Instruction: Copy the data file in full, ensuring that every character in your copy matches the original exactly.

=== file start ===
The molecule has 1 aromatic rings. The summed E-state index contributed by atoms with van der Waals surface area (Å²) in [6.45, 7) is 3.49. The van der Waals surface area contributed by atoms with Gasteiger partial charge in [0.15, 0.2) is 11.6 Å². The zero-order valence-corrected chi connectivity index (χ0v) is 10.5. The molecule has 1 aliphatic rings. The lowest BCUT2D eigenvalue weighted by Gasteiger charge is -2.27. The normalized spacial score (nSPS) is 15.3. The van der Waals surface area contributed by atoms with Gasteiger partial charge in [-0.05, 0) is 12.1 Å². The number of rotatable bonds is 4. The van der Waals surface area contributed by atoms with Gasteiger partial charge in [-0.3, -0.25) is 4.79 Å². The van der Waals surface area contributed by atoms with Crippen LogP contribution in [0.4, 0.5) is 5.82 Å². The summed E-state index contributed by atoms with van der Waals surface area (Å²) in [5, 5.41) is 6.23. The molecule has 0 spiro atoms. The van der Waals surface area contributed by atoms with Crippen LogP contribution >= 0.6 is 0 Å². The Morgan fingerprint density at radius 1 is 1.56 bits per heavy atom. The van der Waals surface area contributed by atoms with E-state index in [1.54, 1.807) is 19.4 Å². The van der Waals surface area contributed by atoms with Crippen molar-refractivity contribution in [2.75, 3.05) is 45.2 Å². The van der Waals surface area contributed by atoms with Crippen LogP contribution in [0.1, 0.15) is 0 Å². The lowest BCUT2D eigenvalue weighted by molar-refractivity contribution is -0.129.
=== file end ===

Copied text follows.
The molecule has 1 aromatic rings. The summed E-state index contributed by atoms with van der Waals surface area (Å²) in [6.45, 7) is 3.49. The van der Waals surface area contributed by atoms with Gasteiger partial charge in [0.15, 0.2) is 11.6 Å². The zero-order valence-corrected chi connectivity index (χ0v) is 10.5. The molecule has 1 aliphatic rings. The lowest BCUT2D eigenvalue weighted by Gasteiger charge is -2.27. The normalized spacial score (nSPS) is 15.3. The van der Waals surface area contributed by atoms with Gasteiger partial charge in [-0.05, 0) is 12.1 Å². The number of rotatable bonds is 4. The van der Waals surface area contributed by atoms with Gasteiger partial charge in [-0.3, -0.25) is 4.79 Å². The van der Waals surface area contributed by atoms with Crippen LogP contribution in [0.4, 0.5) is 5.82 Å². The summed E-state index contributed by atoms with van der Waals surface area (Å²) in [5, 5.41) is 6.23. The molecule has 0 spiro atoms. The van der Waals surface area contributed by atoms with Crippen LogP contribution >= 0.6 is 0 Å². The Morgan fingerprint density at radius 1 is 1.56 bits per heavy atom. The van der Waals surface area contributed by atoms with E-state index in [1.54, 1.807) is 19.4 Å². The van der Waals surface area contributed by atoms with Crippen molar-refractivity contribution in [2.75, 3.05) is 45.2 Å². The van der Waals surface area contributed by atoms with Crippen LogP contribution in [0.1, 0.15) is 0 Å². The lowest BCUT2D eigenvalue weighted by molar-refractivity contribution is -0.129.